This study (abstract) found no correlation between measuring Value Added results and other widely approved forms of teaching…..  


Nor did the study find associations between “multiple measure” ratings (which combine value-added measures with observations and other factors) and the amount and type of content covered in classrooms. That finding is potentially important because many states have responded to the Race to the Top grant competitions and other federal initiatives by adopting such multiple-measure evaluation systems for teachers.


It appears to be all bunk.  What value-added models are measuring is one narrow slice of what it means to be an effective teacher.

Most provocative of all are the preliminary results of a study that uses value-added modeling to assess teacher effects on a trait they could not plausibly change, namely, their students’ heights.  The authors found that teachers’ one-year “effects” on student height were nearly as large as their effects upon reading and math….

One big drawback of value added method the studies showed, was that it does not account for the very real fact that teachers vary in effectiveness across all different subjects, ranging science to poetry. Good in math, bad in English; good in English, bad in math. Nothing abnormal about that…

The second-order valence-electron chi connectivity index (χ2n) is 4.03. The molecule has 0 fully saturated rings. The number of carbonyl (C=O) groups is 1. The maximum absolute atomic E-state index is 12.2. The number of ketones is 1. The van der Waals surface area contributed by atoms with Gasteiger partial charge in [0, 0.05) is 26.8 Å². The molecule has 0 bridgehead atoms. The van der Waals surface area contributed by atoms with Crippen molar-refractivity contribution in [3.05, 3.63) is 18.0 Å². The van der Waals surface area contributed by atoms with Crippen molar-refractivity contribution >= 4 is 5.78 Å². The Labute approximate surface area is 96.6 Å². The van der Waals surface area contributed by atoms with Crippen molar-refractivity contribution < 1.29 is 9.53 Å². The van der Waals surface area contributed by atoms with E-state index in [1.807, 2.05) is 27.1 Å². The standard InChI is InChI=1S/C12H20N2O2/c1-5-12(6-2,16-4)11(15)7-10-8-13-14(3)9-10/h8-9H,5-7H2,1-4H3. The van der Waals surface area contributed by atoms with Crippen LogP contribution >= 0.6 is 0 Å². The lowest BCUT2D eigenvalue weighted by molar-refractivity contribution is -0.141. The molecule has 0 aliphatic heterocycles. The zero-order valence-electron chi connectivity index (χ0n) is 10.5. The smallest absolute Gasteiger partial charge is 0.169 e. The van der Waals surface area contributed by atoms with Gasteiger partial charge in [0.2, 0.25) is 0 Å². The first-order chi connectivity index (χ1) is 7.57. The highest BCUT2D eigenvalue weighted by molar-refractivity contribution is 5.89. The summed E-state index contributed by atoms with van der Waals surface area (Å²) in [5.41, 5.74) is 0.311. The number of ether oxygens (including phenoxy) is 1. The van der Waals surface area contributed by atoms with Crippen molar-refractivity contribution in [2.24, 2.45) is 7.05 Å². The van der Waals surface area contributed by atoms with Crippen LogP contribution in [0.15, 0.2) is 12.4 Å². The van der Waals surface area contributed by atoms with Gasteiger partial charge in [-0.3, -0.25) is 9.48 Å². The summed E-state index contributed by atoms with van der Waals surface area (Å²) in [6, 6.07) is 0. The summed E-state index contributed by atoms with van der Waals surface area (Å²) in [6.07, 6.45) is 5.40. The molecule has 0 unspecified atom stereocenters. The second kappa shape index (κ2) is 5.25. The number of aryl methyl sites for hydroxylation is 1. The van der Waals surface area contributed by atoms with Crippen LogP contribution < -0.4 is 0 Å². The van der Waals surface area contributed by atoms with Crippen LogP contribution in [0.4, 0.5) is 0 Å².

It found that between 15 and 25 percent of teachers were misranked by typical value-added assessments because the models did not consider that some teachers were more effective at teaching certain subjects (for example, reading versus math) or certain types of students. Such policies will unfairly fire a large number of the wrong teachers.

Furthermore the study notes, the pool of potential replacements is, at least on average, of lower quality than the pool of current teachers…. Firing improves nothing.

A computer model tried this experiment. What would happen if you fired the bottom 10% of teachers based on test scores.They then asked another question: What would happen if, rather than using value-added data to fire the “bottom” teachers, the state instead used it to match all teachers with the subjects and students for which they had demonstrated the strongest results? They found that this approach also increased test scores—in fact, by much more than the teacher-firing model had


So, with all evidence pointing that Value Added Methods of evaluation are indeed flawed, why are we so hell bent here in Delaware to throw ourselves over the cliff…  We can see the edge!  We can hear the water churning 100’s of feet below!  We look up and down and we see no one else doing it…  And yet we are being driven at too fast a speed to stop, fast approaching the very lip of the point of no return….


Where is someone who will put a stop to this bill 334 and either kill it with amendments or put it out of its misery on the floor?  We may not know what works. But we do know what doesn’t work.  We are hell bent on purchasing and expanding, something that doesn’t work….